A week ago, Google introduced a small lifelogging camera during its Pixel 2 event. Called Clips, the small device can be held with your hands, clipped onto your clothing or placed on some flat surface while using artificial intelligence and facial recognition to "capture beautiful, spontaneous images" of your life.
The camera was created to record a soundless video with the faces and pets it knows. As demonstrated in the demonstration during the presentation, Google Clips is primarily intended for parents and pet owners who do not want to miss out any precious moment with them.
But to be fair, it is no more frightening than several similar gadgets that came before. Narrative, for example, was a small lifelogging camera that, unlike the three-hour battery life of Google Clips, was able to capture information for up to two days in a much more understated outfit. Amazon's Echo Look may not be constantly taking pictures of you, but it was made to stay in your room, arguably one of the most intimate places in your house to put a camera. Not to mention the cameras and microphones of people’s notebooks, tablets, and smartphones.
Google Clips has a 12-megapixel sensor and is equipped with an optics with a viewing angle of 130 degrees. With the help of the new camera, you can shoot a dynamic video at a speed of 15 fps. Also, the Clips camera allows you to convert video - into photos or GIF files. The manufacturer assures that the battery life will be up to three hours without recharging. The weight of the camera is 60.5 grams. Dimensions of the device are miniature and will be 49х49х20 mm. The device supports Wi-Fi and Bluetooth LE, and there is a USB Type-C port on board as well. Google Clips also works in conjunction with a smartphone based on Android 7.0 Nougat. The camera is currently compatible with Pixel phones, iPhone 8 and 8 Plus, as well as the Samsung Galaxy S7 and S8.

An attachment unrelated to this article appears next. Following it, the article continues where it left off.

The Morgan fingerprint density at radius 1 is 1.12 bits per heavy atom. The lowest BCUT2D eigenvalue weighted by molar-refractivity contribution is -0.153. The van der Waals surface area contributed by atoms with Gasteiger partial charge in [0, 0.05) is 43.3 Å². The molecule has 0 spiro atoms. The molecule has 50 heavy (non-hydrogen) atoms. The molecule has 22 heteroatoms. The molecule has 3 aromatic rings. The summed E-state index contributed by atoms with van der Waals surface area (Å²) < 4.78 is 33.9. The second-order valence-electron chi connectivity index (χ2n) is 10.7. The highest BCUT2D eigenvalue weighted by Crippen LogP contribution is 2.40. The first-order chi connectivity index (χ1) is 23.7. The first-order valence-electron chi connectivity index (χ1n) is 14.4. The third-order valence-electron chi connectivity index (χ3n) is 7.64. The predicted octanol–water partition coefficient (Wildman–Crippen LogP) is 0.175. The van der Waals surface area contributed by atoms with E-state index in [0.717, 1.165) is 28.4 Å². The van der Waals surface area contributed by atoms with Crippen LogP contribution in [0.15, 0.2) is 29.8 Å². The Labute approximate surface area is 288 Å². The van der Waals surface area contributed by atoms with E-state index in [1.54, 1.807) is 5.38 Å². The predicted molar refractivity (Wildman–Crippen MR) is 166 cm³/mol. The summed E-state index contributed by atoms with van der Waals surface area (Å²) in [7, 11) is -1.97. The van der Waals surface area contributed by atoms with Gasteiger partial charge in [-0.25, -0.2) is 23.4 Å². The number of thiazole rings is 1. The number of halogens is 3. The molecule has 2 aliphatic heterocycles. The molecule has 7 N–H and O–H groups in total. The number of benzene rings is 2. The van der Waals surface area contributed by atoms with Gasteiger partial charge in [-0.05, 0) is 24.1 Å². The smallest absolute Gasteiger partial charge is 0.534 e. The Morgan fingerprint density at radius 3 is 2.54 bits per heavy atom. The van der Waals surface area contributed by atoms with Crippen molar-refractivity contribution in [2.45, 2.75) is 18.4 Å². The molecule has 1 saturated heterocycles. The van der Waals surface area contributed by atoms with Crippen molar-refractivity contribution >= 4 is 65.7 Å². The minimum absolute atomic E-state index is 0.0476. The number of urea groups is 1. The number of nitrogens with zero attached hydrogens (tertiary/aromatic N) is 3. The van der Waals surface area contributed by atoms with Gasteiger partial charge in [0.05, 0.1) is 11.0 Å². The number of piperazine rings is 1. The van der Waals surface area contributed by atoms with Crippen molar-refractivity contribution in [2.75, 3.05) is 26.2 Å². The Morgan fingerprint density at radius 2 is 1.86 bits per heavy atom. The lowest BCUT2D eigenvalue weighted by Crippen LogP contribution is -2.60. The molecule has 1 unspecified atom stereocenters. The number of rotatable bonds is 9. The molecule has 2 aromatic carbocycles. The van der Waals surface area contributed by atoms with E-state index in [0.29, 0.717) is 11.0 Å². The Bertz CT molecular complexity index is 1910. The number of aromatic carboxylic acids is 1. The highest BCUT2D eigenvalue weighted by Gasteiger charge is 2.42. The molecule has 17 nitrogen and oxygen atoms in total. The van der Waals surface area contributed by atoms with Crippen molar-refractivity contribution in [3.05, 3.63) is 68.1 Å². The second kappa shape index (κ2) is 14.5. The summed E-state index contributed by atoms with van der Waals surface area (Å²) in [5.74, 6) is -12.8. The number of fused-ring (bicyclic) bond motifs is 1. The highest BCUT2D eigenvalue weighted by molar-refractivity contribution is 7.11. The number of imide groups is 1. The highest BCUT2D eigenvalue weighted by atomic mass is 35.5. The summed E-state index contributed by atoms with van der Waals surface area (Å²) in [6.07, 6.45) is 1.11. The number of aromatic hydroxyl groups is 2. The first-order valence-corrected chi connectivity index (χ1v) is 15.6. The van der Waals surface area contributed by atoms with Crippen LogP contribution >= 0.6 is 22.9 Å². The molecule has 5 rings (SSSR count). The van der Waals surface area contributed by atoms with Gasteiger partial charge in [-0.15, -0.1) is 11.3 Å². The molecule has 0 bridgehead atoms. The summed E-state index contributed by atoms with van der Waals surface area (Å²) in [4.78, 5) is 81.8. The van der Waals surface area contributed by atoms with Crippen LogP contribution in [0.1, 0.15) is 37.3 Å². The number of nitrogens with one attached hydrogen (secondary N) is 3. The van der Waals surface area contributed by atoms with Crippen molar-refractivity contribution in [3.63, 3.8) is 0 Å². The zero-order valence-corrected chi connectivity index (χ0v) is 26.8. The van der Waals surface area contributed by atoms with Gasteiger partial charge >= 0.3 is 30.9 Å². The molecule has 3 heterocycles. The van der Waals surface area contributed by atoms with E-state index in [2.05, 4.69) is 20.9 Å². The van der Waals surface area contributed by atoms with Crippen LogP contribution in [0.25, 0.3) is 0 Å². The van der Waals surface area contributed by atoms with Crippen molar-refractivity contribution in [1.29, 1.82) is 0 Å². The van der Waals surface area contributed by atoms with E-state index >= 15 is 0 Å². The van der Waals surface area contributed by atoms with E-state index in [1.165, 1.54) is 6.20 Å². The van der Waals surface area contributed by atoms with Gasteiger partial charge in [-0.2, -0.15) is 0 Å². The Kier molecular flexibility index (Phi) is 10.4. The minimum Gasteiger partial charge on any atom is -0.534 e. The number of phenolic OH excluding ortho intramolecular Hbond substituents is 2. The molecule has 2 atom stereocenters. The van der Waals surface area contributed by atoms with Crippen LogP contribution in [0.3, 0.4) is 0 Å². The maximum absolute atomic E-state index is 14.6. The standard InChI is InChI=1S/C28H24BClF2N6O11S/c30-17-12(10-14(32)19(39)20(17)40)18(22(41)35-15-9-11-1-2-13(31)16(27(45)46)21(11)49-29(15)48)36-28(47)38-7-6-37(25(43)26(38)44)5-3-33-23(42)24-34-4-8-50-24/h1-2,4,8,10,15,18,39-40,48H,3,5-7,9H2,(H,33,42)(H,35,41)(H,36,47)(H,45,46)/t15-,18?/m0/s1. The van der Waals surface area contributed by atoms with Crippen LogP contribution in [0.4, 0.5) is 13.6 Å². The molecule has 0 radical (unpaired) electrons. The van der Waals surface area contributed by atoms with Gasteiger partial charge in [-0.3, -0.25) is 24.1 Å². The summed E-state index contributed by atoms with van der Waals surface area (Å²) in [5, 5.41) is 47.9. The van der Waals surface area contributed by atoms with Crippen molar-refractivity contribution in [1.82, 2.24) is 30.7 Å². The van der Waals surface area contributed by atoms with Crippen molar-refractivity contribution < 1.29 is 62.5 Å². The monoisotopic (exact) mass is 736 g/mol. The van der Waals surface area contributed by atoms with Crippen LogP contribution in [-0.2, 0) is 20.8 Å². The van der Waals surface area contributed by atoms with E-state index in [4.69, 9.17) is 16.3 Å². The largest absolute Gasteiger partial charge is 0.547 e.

Google released the 249-dollar-worth Google Clips camera on October 4. And although Google Clips has a button for shooting, the new camera assumes an automatic usage scenario: the gadget itself recognizes faces and chooses the moments that are worth it to capture. In this case, no information leaves the device without the user's knowledge - only those short clips and photos (selected frames from clips) that the user himself will choose to save on his smartphone.
An intellectual chip manufactured by Movidius and owned by Intel was installed on the new Google Clips smart camera. It allows the device to analyze what it has seen. Google Clips also uses machine learning to understand whom you most often spend your time with, and starts automatically to shoot these people, preserving your most important and interesting moments.
Google Clips uses the Myriad 2 chip, which the Movidius company itself calls visual processing unit - VPU. The chipset was specially designed for solving processing computer vision algorithms, including for object recognition. Movidius claims that it is the industry's first ever monitored processor. This is a second-generation Myriad chip, which is also used in the USB keyfob Neural Compute Stick and is responsible for the "sight" of the DJI Phantom 4 drone. Earlier it was already used in devices Project Tango from Google and unmanned aerial vehicles manufactured by the Chinese company DJI.
Google and Movidius, which since last year belongs to Intel, are long-standing partners. Project Tango, Google’s experimental smartphone project used the Myriad processors to build a 3D environment model in real time, and in Google Clips VPUs are used for tasks such as recognizing images and people's faces.
The Myriad 2 chip processes the data directly on the camera itself, without sending it to the "cloud". This is useful both from the side of confidentiality and in terms of battery life. VPU provides additional security - the risks that private information will be intercepted at the time of transmission are minimized - and lengthens the battery life as well, because Google Clips does not require a permanent connection to the network.